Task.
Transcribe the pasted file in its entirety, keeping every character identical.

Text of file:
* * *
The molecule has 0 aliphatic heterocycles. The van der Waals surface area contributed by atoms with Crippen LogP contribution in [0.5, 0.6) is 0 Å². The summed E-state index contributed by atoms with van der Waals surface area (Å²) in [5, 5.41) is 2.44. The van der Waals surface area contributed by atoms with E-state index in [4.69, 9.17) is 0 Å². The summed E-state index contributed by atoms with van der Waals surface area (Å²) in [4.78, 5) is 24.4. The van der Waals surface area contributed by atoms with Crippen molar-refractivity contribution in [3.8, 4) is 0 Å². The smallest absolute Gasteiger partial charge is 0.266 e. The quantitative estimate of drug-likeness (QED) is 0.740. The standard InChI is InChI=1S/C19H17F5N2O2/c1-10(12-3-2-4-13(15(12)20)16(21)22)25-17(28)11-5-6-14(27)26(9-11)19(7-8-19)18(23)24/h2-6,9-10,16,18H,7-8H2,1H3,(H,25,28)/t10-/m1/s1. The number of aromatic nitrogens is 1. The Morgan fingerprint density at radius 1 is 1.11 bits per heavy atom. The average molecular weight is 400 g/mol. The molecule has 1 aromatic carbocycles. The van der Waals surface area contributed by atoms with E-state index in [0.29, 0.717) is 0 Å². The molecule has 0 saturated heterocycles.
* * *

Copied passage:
The molecule has 0 aliphatic heterocycles. The van der Waals surface area contributed by atoms with Crippen LogP contribution in [0.5, 0.6) is 0 Å². The summed E-state index contributed by atoms with van der Waals surface area (Å²) in [5, 5.41) is 2.44. The van der Waals surface area contributed by atoms with E-state index in [4.69, 9.17) is 0 Å². The summed E-state index contributed by atoms with van der Waals surface area (Å²) in [4.78, 5) is 24.4. The van der Waals surface area contributed by atoms with Crippen molar-refractivity contribution in [3.8, 4) is 0 Å². The smallest absolute Gasteiger partial charge is 0.266 e. The quantitative estimate of drug-likeness (QED) is 0.740. The standard InChI is InChI=1S/C19H17F5N2O2/c1-10(12-3-2-4-13(15(12)20)16(21)22)25-17(28)11-5-6-14(27)26(9-11)19(7-8-19)18(23)24/h2-6,9-10,16,18H,7-8H2,1H3,(H,25,28)/t10-/m1/s1. The number of aromatic nitrogens is 1. The Morgan fingerprint density at radius 1 is 1.11 bits per heavy atom. The average molecular weight is 400 g/mol. The molecule has 1 aromatic carbocycles. The van der Waals surface area contributed by atoms with E-state index in [0.29, 0.717) is 0 Å². The molecule has 0 saturated heterocycles.